translator) and her companion Valerio Isca, and Esther and Sam
Dolgoff. The Libertarian League of the 1920' was a simmilarly
socialistic organization, but no longer existed. The Libertarian Book
Club is based in New York City,
and is still active today.
(This information is from the book "Fragments: A Memoir", by Sam Dolgoff, Pub. 1986 Refract Publications, Cambridge, England)
In Webster's New International Dictionary, the definition of 'Libertarian' is stated to be: "One who holds to the principle of free will; also, one who upholds the principles of liberty, esp. individual liberty of thought and action." Clearly, in comparison to the authoritarian Soviet Union and Red China of the 1940's and 50's, liberal capitalism could be made to appear more "libertarian" than socialism if one were to accept that China and the USSR were the definitive examples of "socialism". But, if one were to have listened to the original socialistic libertarians (the anarchists) all along, it would have been clear that both the "socialism" of so-called "Communist" countries, and the idea of a "libertarian (or anarcho-) capitalism" were a farce.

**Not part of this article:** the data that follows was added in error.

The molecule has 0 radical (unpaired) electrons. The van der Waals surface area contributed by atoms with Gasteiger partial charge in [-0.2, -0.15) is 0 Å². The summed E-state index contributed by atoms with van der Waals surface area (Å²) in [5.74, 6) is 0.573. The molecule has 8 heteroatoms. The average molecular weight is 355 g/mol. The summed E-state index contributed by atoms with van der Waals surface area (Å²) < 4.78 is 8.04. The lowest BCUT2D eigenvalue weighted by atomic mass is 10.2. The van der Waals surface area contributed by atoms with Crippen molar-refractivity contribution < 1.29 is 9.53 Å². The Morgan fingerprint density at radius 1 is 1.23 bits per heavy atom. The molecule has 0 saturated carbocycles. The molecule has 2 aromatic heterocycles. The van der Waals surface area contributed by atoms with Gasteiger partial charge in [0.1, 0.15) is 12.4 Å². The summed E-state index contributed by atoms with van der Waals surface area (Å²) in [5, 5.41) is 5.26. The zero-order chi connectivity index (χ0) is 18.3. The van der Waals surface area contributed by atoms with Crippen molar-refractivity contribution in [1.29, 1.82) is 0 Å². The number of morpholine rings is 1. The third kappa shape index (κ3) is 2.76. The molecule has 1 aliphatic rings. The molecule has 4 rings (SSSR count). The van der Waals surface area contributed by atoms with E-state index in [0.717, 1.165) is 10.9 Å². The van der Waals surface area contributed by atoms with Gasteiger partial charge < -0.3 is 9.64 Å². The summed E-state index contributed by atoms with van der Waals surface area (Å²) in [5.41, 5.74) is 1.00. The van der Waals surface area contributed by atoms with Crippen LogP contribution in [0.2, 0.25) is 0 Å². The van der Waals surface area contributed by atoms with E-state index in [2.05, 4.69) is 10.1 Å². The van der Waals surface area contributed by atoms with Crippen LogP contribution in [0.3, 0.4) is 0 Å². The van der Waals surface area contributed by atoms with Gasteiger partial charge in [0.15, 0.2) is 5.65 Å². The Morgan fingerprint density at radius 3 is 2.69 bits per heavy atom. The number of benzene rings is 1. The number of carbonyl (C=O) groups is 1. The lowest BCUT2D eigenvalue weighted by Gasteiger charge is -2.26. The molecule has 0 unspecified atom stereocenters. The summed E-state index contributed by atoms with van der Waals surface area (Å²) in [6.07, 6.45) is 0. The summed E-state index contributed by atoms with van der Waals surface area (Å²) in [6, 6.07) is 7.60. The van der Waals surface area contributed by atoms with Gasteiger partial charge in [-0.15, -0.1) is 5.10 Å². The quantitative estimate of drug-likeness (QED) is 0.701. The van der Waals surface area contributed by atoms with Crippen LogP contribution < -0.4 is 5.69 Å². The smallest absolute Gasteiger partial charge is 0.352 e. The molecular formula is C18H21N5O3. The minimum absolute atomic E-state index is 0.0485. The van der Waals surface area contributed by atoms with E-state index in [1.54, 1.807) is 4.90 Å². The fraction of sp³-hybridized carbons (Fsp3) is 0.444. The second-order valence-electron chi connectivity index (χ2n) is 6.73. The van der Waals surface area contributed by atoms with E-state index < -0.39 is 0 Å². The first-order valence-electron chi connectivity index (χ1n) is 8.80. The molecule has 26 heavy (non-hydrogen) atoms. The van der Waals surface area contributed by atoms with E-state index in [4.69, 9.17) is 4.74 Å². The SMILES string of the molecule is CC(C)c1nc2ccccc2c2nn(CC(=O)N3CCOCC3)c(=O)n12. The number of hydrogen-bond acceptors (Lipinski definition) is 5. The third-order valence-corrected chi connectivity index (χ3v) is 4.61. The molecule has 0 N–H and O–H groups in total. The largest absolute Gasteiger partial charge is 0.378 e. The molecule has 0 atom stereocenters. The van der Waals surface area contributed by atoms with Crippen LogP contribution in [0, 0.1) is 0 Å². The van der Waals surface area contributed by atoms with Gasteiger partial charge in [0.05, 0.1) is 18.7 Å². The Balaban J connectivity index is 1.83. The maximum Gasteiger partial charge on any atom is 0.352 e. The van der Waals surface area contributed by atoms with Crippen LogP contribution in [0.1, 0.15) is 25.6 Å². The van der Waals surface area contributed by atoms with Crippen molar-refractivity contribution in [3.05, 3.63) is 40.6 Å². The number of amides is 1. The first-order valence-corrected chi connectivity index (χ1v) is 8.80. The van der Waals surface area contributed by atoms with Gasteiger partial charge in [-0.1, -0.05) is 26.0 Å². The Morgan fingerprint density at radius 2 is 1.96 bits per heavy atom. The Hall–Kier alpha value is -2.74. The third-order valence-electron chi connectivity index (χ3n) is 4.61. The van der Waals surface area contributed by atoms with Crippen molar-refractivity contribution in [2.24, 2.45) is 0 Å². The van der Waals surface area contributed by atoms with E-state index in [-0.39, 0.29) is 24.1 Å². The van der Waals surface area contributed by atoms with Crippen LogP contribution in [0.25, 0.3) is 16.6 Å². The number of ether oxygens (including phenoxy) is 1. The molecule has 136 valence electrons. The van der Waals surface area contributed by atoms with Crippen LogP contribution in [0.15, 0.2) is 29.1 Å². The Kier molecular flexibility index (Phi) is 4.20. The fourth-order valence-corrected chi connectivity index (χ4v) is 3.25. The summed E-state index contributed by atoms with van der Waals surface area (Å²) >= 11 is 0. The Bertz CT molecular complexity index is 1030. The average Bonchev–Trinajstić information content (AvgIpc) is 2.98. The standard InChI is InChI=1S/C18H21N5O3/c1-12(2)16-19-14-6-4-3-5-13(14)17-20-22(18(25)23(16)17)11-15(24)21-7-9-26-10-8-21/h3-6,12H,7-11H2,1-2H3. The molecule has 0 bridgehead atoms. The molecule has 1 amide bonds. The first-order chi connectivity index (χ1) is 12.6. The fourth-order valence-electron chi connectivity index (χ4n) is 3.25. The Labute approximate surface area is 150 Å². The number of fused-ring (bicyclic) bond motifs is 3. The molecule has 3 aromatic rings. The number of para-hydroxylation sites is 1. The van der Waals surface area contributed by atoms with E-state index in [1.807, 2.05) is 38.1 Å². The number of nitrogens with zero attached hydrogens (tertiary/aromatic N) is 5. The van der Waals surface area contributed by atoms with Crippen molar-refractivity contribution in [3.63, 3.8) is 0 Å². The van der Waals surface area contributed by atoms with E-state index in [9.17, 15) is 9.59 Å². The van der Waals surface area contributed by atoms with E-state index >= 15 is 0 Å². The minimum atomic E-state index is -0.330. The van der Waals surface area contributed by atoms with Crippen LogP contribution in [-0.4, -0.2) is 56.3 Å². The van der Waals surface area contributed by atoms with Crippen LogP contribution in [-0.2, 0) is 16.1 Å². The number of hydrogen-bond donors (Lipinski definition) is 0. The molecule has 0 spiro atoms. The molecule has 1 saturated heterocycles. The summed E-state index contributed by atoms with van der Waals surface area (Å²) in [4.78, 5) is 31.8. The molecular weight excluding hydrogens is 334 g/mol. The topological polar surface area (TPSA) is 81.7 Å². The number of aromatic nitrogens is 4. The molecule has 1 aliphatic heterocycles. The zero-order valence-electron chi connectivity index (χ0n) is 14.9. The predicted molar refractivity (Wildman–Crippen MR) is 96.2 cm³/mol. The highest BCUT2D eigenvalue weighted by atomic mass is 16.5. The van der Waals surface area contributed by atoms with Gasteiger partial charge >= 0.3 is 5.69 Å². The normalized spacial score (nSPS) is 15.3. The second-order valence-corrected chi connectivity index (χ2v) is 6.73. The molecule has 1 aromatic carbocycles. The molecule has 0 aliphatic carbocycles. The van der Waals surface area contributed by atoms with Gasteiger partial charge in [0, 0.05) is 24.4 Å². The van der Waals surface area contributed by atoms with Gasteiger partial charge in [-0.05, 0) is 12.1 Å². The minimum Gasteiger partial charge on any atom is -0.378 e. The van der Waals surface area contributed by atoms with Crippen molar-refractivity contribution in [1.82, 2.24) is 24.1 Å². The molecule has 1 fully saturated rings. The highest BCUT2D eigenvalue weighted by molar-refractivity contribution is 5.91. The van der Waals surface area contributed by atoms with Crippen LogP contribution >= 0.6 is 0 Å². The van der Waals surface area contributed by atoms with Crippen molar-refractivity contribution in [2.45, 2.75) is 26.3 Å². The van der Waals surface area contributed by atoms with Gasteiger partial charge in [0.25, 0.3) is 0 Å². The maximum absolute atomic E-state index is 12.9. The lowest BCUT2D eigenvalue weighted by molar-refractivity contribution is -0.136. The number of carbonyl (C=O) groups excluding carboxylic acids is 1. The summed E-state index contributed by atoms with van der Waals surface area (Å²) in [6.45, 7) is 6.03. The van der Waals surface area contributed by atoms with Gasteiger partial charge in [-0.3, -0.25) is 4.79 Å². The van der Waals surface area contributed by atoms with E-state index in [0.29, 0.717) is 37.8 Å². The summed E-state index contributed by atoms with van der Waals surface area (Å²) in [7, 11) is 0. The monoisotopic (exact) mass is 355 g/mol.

Finaly, it should be noted that most of the modern pro-capitalist "libertarian" writing suffers from a severe defect: they overlook the fact that capitalism in every form ever tried throughout history is inherently authoritarian (i.e the boss/worker relationship), and thus incompatible with libertarianism in any form. However, if you ignore and skip over those portions that talk about capitalist ideas, there are some really eloquent arguments for individual rights, liberties, and responsibilities in these writings.